SENATE BILL REPORT
This analysis was prepared by non-partisan legislative staff for the use of legislative members in their deliberations. This analysis is not a part of the legislation nor does it constitute a statement of legislative intent.
As of February 15, 2017
Title: An act relating to limiting the enforcement of administrative rules and policies.
Brief Description: Limiting the enforcement of administrative rules and policies.
Sponsors: Senator Fortunato.
Committee Activity: State Government: 2/15/17.
SENATE COMMITTEE ON STATE GOVERNMENT
Staff: Melissa Van Gorkom (786-7491)
Background: The APA details procedures that state agencies are required to follow when adopting rules. Under the APA, a rule includes an agency order, directive, or regulation of general applicability that:
could result in a penalty or sanction;
establishes a process for agency hearings;
addresses qualifications or requirements relating to benefits or privileges conferred by law; and
addresses qualifications or standards for commercial activity or professional licenses professions.
In order to adopt a rule, the APA generally requires that an agency:
have the statutory authority to adopt the rule;
provide public notice of the proposed rulemaking and publish notice of a proposed rule in the state register; and
provide an opportunity for the public to comment on the proposed rules, both in writing and at a hearing.
Summary of Bill: After July 1, 2017, a state agency may not enforce a rule or policy until it has been adopted under the APA, codified in the WAC, and ratified by an act of the Legislature.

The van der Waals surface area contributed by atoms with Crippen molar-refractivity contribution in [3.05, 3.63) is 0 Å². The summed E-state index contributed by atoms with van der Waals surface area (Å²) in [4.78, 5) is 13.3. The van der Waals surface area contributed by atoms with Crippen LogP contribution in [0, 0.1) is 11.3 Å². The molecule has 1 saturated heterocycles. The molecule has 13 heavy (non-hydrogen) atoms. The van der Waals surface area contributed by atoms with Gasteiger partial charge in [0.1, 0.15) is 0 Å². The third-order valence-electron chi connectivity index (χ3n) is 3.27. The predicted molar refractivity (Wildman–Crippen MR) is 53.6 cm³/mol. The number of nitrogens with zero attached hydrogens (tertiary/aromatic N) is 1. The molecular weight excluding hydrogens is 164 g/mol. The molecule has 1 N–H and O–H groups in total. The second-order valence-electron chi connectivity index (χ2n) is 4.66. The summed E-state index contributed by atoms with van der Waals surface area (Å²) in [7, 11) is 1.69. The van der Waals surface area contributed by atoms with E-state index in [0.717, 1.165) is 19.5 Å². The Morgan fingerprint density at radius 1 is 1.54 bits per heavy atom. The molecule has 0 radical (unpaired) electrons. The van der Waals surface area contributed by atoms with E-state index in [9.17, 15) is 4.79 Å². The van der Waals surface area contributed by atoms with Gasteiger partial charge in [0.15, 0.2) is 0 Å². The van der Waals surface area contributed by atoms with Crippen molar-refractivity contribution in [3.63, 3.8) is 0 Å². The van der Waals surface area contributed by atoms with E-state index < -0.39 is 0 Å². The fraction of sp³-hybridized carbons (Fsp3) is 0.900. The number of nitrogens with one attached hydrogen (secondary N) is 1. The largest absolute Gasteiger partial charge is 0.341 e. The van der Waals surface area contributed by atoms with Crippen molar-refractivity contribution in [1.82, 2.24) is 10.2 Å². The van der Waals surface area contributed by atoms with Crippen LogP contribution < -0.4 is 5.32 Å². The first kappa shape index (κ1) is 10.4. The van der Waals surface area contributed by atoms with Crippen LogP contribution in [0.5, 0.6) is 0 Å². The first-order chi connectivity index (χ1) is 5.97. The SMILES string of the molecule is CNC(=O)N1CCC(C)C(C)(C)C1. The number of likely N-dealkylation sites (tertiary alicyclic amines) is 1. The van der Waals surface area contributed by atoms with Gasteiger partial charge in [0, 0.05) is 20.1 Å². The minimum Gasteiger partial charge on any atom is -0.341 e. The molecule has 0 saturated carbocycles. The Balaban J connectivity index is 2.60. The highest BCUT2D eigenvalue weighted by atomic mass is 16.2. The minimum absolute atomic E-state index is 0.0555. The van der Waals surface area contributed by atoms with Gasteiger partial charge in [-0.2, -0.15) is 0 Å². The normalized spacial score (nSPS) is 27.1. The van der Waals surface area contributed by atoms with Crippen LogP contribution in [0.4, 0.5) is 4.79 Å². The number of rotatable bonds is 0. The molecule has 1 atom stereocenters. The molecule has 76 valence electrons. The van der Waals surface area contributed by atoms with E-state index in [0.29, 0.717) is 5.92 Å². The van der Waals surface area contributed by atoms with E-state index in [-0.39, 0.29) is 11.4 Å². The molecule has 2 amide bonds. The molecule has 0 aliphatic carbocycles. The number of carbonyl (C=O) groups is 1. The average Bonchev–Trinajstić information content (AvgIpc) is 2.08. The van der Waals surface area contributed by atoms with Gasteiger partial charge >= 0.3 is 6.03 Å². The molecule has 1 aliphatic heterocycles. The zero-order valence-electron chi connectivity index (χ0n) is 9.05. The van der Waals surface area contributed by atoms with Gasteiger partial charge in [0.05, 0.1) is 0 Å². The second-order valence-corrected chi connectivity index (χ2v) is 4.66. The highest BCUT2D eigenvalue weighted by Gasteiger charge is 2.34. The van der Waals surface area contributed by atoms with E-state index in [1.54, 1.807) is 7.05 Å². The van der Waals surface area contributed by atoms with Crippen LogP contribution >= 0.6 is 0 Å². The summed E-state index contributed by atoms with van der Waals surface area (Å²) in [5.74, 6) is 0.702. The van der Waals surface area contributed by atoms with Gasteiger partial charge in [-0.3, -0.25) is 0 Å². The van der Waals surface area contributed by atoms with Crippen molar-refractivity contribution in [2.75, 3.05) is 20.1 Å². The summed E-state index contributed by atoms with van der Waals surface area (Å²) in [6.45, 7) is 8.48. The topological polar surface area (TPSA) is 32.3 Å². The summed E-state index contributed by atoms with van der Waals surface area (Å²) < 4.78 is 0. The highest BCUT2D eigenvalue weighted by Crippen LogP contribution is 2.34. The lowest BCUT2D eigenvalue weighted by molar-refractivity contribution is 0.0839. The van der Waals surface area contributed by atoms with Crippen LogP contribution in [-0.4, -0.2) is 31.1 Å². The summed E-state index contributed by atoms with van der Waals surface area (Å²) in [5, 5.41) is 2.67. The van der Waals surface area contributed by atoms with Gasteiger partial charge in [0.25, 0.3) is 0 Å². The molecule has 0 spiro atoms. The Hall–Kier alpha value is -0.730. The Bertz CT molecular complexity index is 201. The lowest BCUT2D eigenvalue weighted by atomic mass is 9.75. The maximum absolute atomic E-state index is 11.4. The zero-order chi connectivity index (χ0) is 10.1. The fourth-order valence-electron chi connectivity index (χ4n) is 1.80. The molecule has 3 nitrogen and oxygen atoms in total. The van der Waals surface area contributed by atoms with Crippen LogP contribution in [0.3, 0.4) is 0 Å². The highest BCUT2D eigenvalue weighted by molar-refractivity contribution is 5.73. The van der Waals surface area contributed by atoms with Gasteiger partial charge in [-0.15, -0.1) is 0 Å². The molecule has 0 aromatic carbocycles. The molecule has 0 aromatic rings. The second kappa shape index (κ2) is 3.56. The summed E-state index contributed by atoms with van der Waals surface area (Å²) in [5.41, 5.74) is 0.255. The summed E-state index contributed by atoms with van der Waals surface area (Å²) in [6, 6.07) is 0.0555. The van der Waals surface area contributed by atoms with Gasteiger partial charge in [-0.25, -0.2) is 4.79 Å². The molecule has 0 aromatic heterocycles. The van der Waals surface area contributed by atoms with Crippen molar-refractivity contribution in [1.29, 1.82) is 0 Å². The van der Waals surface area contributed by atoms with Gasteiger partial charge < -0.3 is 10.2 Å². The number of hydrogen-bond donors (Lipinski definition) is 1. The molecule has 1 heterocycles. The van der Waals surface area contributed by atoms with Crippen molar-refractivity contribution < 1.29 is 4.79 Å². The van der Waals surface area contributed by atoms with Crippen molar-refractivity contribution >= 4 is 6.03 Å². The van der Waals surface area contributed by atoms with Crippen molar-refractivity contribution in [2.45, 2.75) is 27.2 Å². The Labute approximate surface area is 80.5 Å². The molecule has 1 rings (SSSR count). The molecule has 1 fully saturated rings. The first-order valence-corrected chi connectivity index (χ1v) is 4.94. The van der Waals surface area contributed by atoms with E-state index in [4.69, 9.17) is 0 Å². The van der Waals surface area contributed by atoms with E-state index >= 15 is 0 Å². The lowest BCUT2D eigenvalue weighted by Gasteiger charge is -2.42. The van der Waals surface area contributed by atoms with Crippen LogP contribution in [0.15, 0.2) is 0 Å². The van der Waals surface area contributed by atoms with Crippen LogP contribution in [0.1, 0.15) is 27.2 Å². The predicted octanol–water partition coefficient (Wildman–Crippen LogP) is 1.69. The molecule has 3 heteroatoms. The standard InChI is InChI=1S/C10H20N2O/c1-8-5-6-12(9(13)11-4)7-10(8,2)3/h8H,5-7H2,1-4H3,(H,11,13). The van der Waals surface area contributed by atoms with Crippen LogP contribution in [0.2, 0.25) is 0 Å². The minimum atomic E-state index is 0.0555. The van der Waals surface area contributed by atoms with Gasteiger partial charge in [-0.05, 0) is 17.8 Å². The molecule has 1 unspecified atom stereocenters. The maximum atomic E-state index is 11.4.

Fiscal Note: Not requested.
Creates Committee/Commission/Task Force that includes Legislative members: No.
Effective Date: The bill contains an emergency clause and takes effect on July 1, 2017.
Staff Summary of Public Testimony: PRO: The bill requires that a rule must be run through the Legislature first. Administrative law has thrown legislative intent on its head. The legislative intent and authority granted to agencies has gone unchecked causing a domino effect from the agency creating the law, to local authority implementing it, and the citizen is impacted. This means that the smallest individual is held to the same standards as large agencies, which puts an undue burden on land owners in our state. This bill adds another layer of accountability and is a good step in the right direction to help with regulatory reform.
Persons Testifying: PRO: Senator Phil Fortunato, Prime Sponsor; Cindy Alia, Citizens Alliance for Property Rights; Mark Johnson, Washington Retail Association.
Persons Signed In To Testify But Not Testifying: No one.